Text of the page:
One area of the park is a conservation area, and it was here that the above photo was taken. There’s more information in the photo below (clickable).
Do you remember your school house teams and colours?
Of course, the most well-known ones are probably from Harry Potter, but which team were you in?
Naomi’s house teams were castles and she was in Richmond: Alnwick (blue), Bamburgh (yellow), Raby (red), and Richmond (green).
Mine (going further back) were poets and I was in Shelley: Byron (blue), Chaucer (yellow), Milton (green), and Shelley (red).
What were yours, and which one were you in?
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Zoe was a Welsh rescue dog (Border Collie X) that we adopted from the Dogs Trust when she was about 7 or 8 months old, she died on this day (Friday 27 May) in 2011. She had been a wonderful friend and companion for over 14 years.
I have very special memories of her running free on the Welsh mountains in the Rhondda Valley.
Her death came at a very difficult time in my life, and losing her magnified the emotions I was going through at the time. I was living on my own, and had a truly dreadful Bank Holiday weekend, one finishing with a very depressing birthday alone on the Monday.
Never diminish the emotions and feelings people have on the death of a dog, or other animal companion.
My father served in the Royal Signals during the Second World War, and was a Morse Code operator. This fascinated me as a child as he remembered and demonstrated his skills, so much so that I learnt all the letters – not that I could remember them now!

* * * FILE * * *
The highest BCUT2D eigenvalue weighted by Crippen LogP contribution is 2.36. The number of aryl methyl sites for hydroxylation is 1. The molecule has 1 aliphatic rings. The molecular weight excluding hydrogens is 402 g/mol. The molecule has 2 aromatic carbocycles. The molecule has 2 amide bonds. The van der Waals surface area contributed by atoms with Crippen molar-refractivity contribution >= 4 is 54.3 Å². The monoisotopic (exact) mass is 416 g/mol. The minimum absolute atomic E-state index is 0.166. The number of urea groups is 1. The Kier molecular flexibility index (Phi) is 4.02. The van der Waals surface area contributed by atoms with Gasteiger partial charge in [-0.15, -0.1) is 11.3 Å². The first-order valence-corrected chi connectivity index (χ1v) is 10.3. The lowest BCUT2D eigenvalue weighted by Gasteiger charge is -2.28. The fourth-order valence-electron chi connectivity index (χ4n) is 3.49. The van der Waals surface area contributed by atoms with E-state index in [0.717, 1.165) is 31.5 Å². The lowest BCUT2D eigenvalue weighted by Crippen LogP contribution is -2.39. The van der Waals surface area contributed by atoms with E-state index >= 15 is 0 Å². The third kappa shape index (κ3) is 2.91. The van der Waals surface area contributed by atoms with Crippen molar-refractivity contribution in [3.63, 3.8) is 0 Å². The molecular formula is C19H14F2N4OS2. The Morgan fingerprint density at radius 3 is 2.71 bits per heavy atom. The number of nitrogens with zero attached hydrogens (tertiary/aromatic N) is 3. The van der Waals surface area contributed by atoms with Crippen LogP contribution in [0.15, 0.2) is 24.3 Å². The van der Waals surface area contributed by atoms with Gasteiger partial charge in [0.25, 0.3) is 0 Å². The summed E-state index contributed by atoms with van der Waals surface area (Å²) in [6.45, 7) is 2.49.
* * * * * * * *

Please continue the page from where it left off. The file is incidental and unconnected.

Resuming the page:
On this day (24 May 1844) Samuel Morse sent the first telegraph message over a line strung alongside a railroad between Washington DC and Baltimore some forty miles away. It was an early step in the subsequent rise of technological change upon society, one in which has resulted in me being able to write and publish this post to the whole world from the smartphone in my pocket.
Morse conceived of a rapid communications system using electricity and the electro-magnet while travelling from Europe to take up a post as an arts professor in New York. It was as a result of this idea that he first developed what became known as Morse Code, a method of rendering the alphabet in a sequence of dashes and dots which allowed the sending of messages by telegraph, though his system was significantly simplified by his colleague Alfred Vail. Source
The rest is history, as they say, for in less than two hundred years we have the whole of human knowledge at our fingertips. Unfortunately, we often sadly lack the wisdom to use it wisely.
On this day (20 May 1950) my parents (Fred and Jean) were married in All Saints’ Church Northampton.
I took this photo on a visit with my daughter Sarah two years ago (2019) on their anniversary. We’d just visited my mother in hospital, where she died a few days later. It was a poignant occasion then, as it is as I write this. I miss my parents very deeply, and tears are in my eyes.
The church stands prominently in the centre of Northampton, my home town.
There has always been a church on the site of All Saints’ since Norman times, although All Hallows, as it was then, was not the ‘Mother Church’ of the ancient settlement. The church we see today, however, is that built after the Great Fire of Northampton in 1675. Source
See also: Silent Joy in Grief
Since retiring (even with young children) I have more time to enjoy the simple pleasures of life, one of which is the the sheer joy of making fresh coffee with our coffee maker (a wedding present).